“Try not to make any babies in the seats,” comedian Whoopi Goldberg cautioned with a straight face. It wasn’t the typical announcement one would expect in a Kennedy Center concert hall filled with deep-pocketed patrons stuffed into tuxedos and poured into floor-length gowns. But Sunday night’s spring gala, a tribute to “Sexual Healing” crooner Marvin Gaye, wasn’t your typical stuffy fundraiser.

Here’s a word you don’t hear often associated with official Washington get-togethers: groovy. But that’s just how Deborah Rutter, who took the reins as president in 2014, hoped her guests felt— fun and groovy. This spring gala, which raised $2 million for the center, was effectively her baby. The first black-tie affair she’d shepherded from start to finish. Another first was the inaugural Kennedy Center Award for the Human Spirit, also conceived by Rutter, and given that night to artist Theaster Gates Jr. and philanthropist Wallis Annenberg.

“The Kennedy Center is a place to have fun with your friends,” said Rutter, who made the meet-and-greet rounds during the pre-show dinner that transformed the terrace level into a sort of psychedelic prom. It’s a place “to experience all the different arts. We don’t just have one thing or another. This is your living room, so come and have a great time.”

Hundreds of guests, including BET founder Bob Johnson and his new wife, Lauren Wooden, Vernon and Ann Jordan, Newt and Callista Gingrich, and Kennedy Center Chairman David Rubenstein and his wife, Alice Rogoff, then headed to their communal living room for a concert dedicated to the Motown-bred musician whose canon curves from smooth duets to consciousness-raising protest songs.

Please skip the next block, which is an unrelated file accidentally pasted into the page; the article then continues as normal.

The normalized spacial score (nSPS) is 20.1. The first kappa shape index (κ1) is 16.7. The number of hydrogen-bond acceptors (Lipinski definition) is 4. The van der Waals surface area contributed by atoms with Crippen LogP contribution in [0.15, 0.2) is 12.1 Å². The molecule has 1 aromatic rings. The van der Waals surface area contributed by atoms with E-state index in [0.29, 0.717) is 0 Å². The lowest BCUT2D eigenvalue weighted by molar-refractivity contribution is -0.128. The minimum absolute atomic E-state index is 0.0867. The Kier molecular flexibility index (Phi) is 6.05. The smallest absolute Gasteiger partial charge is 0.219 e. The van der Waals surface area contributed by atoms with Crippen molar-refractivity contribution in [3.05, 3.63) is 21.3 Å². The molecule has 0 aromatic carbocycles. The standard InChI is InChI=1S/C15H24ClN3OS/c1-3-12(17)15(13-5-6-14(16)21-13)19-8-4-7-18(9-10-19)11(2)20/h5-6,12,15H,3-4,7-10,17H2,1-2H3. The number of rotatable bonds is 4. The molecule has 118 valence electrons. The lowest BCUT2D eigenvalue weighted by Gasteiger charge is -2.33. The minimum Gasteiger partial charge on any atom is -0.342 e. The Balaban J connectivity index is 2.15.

Rutter said she wanted folks singing along, and many did, as artists such as Ledisi, Kenny “Babyface” Edmonds and Leslie Odom Jr. (who took a night off from Broadway’s “Hamilton”) covered some of Gaye’s greatest hits, including “Trouble Man” and “Ain’t No Mountain High Enough.” Even Mary Wilson, one of the original Supremes, showed up, gliding onto the stage like a super diva to sing “I Heard It Through the Grapevine” with all the hair and all the sequins but sadly not enough of the vocals.

Surprisingly, the evening’s most memorable tribute didn’t come from a singer at all. Goldberg, a Mark Twain Prize recipient who’d warned the crowd earlier that she was “trying to be clean because, you know, it is the Kennedy Center,” somehow managed that during a spoken word performance of Gaye’s seminal hit “Sexual Healing.” The church giggles soon turned to uproarious laughter.